IT IS!!!

Much, much harder.  You're outnumbered, outwitted, they can all run faster than you and you'll never eat a hot meal again.  But I digress.

Over the weekend my five-year-old nephew was in town, so we had four children under one roof, ages 3, 4, 5, and 6.

And it was seriously O.K.


It was like Lionel Ritchie, "All Night Long"....but it was Ok!

So for any of my blogging partners readers out there considering number four, I say go for it!  I cute is this?

Thursday, July 01, 2010

The One Where I Took All the Kids To the Doctor....

and then to Wal-mart.

Because it wasn't punishing enough (for me) to stop after the Doctor's visit.  I just had to go to Wal-mart.

Just had to.

Wal-mart.  With all of them.  After two of them had gotten shots.

I mean, on a perfect day when everyone is well rested, in great moods, smothering one another in brotherly love and we have little blue birds flying around our heads because it's such a zippidee-do-dah beautiful day, Wal-mart with my three is just shy of a full blown nightmare.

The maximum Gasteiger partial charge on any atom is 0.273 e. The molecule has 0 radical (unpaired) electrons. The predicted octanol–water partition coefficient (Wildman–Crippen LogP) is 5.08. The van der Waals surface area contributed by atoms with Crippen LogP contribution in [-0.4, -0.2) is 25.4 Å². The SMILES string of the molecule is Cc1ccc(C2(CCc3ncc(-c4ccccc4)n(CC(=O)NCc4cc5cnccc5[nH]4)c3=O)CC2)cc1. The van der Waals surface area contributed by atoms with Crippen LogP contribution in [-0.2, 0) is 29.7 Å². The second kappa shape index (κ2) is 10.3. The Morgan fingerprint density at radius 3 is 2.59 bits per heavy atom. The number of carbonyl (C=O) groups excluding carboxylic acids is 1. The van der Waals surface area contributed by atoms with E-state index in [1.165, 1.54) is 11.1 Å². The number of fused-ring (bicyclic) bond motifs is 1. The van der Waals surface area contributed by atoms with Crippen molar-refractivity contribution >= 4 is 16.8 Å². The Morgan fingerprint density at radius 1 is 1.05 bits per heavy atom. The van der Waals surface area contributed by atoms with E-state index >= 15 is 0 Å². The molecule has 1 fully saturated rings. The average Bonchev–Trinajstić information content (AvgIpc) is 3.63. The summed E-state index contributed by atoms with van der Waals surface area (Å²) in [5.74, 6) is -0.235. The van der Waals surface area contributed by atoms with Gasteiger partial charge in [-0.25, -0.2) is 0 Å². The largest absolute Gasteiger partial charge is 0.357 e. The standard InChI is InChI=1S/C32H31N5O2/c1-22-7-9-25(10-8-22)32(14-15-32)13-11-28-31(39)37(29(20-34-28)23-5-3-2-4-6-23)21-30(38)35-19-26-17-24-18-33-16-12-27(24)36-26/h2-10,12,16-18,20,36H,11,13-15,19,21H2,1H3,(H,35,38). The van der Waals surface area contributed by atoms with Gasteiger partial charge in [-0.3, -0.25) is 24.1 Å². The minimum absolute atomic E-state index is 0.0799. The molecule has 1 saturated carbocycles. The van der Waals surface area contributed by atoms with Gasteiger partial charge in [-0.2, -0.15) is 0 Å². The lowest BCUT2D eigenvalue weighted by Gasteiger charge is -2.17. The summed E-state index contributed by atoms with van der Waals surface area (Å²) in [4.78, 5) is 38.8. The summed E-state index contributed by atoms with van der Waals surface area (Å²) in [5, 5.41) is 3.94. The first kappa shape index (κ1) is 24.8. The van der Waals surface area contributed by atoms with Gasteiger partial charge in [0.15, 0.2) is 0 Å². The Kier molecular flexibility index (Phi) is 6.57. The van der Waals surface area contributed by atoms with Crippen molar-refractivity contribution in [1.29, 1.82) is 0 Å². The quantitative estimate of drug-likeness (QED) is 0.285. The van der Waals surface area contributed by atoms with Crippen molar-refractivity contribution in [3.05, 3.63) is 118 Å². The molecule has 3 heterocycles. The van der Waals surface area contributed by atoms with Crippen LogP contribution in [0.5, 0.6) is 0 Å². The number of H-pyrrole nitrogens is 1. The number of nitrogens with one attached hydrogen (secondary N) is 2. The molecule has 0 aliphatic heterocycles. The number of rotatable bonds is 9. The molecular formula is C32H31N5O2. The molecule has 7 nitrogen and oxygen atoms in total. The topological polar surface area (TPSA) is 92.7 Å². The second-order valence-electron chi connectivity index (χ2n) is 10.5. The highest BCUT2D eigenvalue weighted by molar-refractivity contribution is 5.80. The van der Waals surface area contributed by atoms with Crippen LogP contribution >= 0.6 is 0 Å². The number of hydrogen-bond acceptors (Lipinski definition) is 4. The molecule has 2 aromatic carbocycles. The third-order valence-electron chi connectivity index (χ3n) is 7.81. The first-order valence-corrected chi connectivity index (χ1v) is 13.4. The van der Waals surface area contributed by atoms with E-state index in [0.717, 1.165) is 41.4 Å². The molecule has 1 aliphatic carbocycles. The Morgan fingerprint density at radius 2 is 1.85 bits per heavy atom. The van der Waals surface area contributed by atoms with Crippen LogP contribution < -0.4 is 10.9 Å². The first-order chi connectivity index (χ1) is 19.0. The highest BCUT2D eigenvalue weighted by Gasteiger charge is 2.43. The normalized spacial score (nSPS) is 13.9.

At one point they had all climbed into the buggy, which left just enough room for me to put some dental floss and one banana in the cart.  So I had to pull at least one of them out.  The one I really needed to stay in there was the very one who decided he no longer wanted to be a for the rest of the shopping trip he ran circles around the cart, singing very loudly, "I'm running...I'm running....I'm running all around."    I felt much like BP....all efforts to contain this massive spill of three-year-old energy failed.

Then of course they want everything....ev-er-y-thing....they see.  Our rule is that if they ask for something and I tell them no, they say "yes m'am."  They don't argue with me, whine about it, or ask a second time.  And for the most part, they follow that rule.  But MERCY it gets old when they ask for everything from popsicles to tampons (yes that has happened) and everything in between.  It gets to the point that I just issue a pre-emptive "no" with every breath.  I think I'll make a sign and just wear it around my neck next time.

If there is a next time.

Invariably, after each Wal-mart trip, once I've recovered from the post traumatic stress disorder, I suffer a severe case of amnesia because  for some inexplicable reason I bring myself to do it again.

And again.

We were home by noon today and everyone down for naps by 12:10.  Quittin' time can't come soon enough.